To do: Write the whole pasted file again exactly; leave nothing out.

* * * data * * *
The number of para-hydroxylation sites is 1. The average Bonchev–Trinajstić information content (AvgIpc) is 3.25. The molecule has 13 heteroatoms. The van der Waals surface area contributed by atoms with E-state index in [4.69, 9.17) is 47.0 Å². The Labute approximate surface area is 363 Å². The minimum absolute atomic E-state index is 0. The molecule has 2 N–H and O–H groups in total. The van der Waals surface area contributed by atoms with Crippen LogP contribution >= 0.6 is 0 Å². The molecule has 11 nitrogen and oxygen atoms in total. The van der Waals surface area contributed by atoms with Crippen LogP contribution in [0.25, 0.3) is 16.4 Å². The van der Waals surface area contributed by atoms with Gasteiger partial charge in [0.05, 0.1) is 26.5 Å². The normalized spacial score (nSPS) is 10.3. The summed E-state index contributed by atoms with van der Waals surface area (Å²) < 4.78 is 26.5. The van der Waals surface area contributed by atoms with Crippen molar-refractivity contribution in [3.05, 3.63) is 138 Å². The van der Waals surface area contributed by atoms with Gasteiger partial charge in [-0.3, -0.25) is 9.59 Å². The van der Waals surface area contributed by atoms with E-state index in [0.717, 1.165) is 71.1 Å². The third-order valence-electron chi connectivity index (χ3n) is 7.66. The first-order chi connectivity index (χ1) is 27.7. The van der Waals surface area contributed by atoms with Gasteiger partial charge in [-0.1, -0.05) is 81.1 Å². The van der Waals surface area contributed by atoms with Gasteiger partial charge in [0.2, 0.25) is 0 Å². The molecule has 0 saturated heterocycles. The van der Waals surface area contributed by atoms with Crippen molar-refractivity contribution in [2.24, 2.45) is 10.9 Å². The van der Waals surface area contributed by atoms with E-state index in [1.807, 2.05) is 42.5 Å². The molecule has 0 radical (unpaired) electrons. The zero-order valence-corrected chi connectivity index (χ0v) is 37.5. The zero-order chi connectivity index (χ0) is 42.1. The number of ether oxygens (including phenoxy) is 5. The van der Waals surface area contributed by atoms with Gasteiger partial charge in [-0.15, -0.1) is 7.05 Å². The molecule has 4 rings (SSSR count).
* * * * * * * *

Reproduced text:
The number of para-hydroxylation sites is 1. The average Bonchev–Trinajstić information content (AvgIpc) is 3.25. The molecule has 13 heteroatoms. The van der Waals surface area contributed by atoms with E-state index in [4.69, 9.17) is 47.0 Å². The Labute approximate surface area is 363 Å². The minimum absolute atomic E-state index is 0. The molecule has 2 N–H and O–H groups in total. The van der Waals surface area contributed by atoms with Crippen LogP contribution >= 0.6 is 0 Å². The molecule has 11 nitrogen and oxygen atoms in total. The van der Waals surface area contributed by atoms with Crippen LogP contribution in [0.25, 0.3) is 16.4 Å². The van der Waals surface area contributed by atoms with Gasteiger partial charge in [0.05, 0.1) is 26.5 Å². The normalized spacial score (nSPS) is 10.3. The summed E-state index contributed by atoms with van der Waals surface area (Å²) < 4.78 is 26.5. The van der Waals surface area contributed by atoms with Crippen molar-refractivity contribution in [3.05, 3.63) is 138 Å². The van der Waals surface area contributed by atoms with Gasteiger partial charge in [-0.3, -0.25) is 9.59 Å². The van der Waals surface area contributed by atoms with E-state index in [0.717, 1.165) is 71.1 Å². The third-order valence-electron chi connectivity index (χ3n) is 7.66. The first-order chi connectivity index (χ1) is 27.7. The van der Waals surface area contributed by atoms with Gasteiger partial charge in [-0.1, -0.05) is 81.1 Å². The van der Waals surface area contributed by atoms with Gasteiger partial charge in [0.2, 0.25) is 0 Å². The molecule has 0 saturated heterocycles. The van der Waals surface area contributed by atoms with Crippen molar-refractivity contribution in [2.24, 2.45) is 10.9 Å². The van der Waals surface area contributed by atoms with E-state index in [1.807, 2.05) is 42.5 Å². The molecule has 0 radical (unpaired) electrons. The zero-order valence-corrected chi connectivity index (χ0v) is 37.5. The zero-order chi connectivity index (χ0) is 42.1. The number of ether oxygens (including phenoxy) is 5. The van der Waals surface area contributed by atoms with Gasteiger partial charge in [-0.15, -0.1) is 7.05 Å². The molecule has 4 rings (SSSR count).